According to a study published Thursday at the US Centers for Disease Control, working adults who test positive for Covid-19 are almost twice as likely to test as those with test results. negative. Preventive Mortality and Disease Weekly Report.
A CDC-led group looked at 314 US adults; 153 symptomatic people tested positive for Covid-19 PCR and 161 symptomatic people with negative test results. Participants are identified in outpatient health care facilities in July 2020.
Of the 248 participants who reported their telework status for the two weeks prior to the onset of illness, the proportion of people who worked remotely full-time or part-time was lower in those with a positive coronavirus test. During these two weeks, people with a positive Covid-19 test result were also more likely to just go to school or office.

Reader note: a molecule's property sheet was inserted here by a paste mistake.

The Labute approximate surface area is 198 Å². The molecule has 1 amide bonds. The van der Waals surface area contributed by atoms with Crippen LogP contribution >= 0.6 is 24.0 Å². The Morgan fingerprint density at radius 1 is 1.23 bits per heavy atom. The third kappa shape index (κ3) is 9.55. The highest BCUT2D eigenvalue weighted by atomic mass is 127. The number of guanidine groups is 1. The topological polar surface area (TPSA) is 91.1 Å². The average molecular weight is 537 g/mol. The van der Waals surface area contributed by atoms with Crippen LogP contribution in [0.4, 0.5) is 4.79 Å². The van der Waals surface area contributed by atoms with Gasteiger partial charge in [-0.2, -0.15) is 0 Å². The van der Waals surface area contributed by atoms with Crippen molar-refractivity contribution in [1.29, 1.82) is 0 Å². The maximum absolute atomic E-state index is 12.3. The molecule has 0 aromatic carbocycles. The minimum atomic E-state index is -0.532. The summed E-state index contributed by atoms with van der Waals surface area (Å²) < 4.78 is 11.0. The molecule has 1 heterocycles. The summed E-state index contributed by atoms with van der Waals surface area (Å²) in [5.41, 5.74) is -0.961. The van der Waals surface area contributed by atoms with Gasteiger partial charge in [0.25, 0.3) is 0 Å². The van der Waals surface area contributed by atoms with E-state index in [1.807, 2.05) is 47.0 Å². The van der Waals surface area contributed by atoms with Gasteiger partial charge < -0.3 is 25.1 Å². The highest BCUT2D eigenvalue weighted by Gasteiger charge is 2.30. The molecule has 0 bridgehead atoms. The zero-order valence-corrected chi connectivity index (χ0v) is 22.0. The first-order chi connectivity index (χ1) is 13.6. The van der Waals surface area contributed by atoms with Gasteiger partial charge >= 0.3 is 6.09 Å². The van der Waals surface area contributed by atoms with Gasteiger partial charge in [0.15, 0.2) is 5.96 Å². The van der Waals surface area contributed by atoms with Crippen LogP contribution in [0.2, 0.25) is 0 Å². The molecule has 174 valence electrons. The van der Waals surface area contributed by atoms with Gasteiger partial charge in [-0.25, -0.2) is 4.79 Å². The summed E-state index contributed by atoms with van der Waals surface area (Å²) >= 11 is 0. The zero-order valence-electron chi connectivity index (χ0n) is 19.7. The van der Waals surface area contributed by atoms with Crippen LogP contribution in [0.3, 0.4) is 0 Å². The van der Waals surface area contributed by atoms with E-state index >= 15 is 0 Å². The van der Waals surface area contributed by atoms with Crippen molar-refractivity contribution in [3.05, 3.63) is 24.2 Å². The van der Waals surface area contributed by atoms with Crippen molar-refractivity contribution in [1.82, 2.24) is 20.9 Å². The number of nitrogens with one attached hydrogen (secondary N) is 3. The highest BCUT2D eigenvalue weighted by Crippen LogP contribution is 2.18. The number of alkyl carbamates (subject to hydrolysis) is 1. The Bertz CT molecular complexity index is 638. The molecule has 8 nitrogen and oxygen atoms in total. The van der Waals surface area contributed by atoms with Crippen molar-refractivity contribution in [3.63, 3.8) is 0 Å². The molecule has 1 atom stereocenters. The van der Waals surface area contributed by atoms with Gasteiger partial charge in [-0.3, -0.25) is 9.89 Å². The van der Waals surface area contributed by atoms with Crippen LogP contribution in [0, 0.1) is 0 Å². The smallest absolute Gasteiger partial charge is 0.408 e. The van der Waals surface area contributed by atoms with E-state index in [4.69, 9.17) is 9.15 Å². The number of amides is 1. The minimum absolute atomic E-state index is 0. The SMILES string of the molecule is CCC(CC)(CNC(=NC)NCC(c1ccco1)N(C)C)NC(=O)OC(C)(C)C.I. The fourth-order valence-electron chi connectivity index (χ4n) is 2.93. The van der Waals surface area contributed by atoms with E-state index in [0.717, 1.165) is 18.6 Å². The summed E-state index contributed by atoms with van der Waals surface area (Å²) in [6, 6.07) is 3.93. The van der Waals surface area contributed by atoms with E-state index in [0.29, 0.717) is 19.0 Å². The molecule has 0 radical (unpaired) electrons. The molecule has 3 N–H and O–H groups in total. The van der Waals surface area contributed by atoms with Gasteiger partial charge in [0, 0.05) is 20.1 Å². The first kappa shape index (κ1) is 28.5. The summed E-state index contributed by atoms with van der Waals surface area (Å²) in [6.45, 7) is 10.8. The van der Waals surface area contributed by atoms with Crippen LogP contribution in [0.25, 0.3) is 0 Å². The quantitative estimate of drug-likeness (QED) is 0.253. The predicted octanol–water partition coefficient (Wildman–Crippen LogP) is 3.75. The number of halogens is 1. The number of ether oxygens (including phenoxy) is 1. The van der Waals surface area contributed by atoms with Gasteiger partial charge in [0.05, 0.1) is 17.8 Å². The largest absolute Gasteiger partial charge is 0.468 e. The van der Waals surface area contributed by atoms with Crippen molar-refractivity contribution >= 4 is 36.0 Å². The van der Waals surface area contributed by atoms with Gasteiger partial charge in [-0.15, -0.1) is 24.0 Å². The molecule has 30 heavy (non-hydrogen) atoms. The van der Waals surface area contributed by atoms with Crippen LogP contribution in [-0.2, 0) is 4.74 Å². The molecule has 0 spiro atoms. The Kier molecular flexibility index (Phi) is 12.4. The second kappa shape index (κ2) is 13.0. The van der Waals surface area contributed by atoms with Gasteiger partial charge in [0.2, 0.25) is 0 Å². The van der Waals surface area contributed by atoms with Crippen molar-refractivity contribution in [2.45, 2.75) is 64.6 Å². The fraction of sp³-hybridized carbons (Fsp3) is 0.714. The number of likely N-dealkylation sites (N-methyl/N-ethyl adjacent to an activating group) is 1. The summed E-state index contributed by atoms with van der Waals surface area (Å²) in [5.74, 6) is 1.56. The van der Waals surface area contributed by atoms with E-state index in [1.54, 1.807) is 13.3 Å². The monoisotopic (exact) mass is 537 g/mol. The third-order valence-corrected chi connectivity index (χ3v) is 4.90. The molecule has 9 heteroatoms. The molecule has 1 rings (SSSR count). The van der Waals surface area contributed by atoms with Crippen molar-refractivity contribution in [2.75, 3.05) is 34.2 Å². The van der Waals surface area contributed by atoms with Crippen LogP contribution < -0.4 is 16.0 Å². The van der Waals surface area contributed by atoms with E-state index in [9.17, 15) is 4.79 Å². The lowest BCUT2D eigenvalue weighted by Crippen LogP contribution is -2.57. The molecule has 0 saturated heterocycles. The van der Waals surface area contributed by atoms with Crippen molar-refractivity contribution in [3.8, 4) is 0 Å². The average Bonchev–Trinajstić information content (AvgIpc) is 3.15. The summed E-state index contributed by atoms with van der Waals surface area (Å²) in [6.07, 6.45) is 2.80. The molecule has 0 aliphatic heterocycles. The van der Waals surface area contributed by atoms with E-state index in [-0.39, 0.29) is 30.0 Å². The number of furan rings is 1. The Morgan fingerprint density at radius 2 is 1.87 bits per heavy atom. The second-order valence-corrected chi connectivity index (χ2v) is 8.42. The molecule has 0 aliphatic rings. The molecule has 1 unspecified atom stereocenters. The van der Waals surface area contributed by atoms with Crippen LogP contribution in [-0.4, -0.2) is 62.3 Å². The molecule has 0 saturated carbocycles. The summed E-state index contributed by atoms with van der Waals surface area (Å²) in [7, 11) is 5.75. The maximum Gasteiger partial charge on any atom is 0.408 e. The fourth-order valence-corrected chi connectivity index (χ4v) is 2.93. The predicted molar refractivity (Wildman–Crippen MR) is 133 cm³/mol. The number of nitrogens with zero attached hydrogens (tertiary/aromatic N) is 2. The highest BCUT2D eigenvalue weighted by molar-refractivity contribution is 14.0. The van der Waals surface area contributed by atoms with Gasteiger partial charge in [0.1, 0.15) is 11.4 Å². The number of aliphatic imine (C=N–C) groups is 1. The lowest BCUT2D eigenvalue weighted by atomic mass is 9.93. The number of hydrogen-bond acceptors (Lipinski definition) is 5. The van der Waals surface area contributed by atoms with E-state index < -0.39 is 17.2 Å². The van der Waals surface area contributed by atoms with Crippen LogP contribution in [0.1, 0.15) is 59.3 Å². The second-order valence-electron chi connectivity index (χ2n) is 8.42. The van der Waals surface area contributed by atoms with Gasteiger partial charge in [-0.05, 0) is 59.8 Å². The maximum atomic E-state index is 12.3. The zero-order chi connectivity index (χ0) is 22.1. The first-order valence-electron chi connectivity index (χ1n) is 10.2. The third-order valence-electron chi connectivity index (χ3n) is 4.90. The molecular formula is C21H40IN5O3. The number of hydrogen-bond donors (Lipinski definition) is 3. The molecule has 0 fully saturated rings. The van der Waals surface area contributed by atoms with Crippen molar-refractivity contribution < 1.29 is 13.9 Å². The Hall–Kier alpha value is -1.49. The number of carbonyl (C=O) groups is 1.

These associations are also present when the analysis is limited to those who do not represent critical infrastructure employees.
The findings highlight socioeconomic differences between participants who worked and did not work remotely, the authors write. Non-white employees and people earning less money have fewer opportunities to work remotely.
“This investigation provides evidence of the potential health benefits of telework related to the Covid-19 pandemic,” wrote the authors.
“Allowing and encouraging the option of working from home or working remotely, when possible, is an important consideration for reducing transmission of SARS-CoV-2,” they said.
When it is not possible to work remotely, safety measures for workers should continue to be extended, they said.
Research has a number of limitations, including that study subjects may not be representative of the US population and the different types of telework are not operated and participants are not asked about policies. The specific alternative workplace provided by the employer.
Some US states and cities have strengthened restrictions such as the obligation to wear masks in stores, offices, and schools in response to the national surge in cases.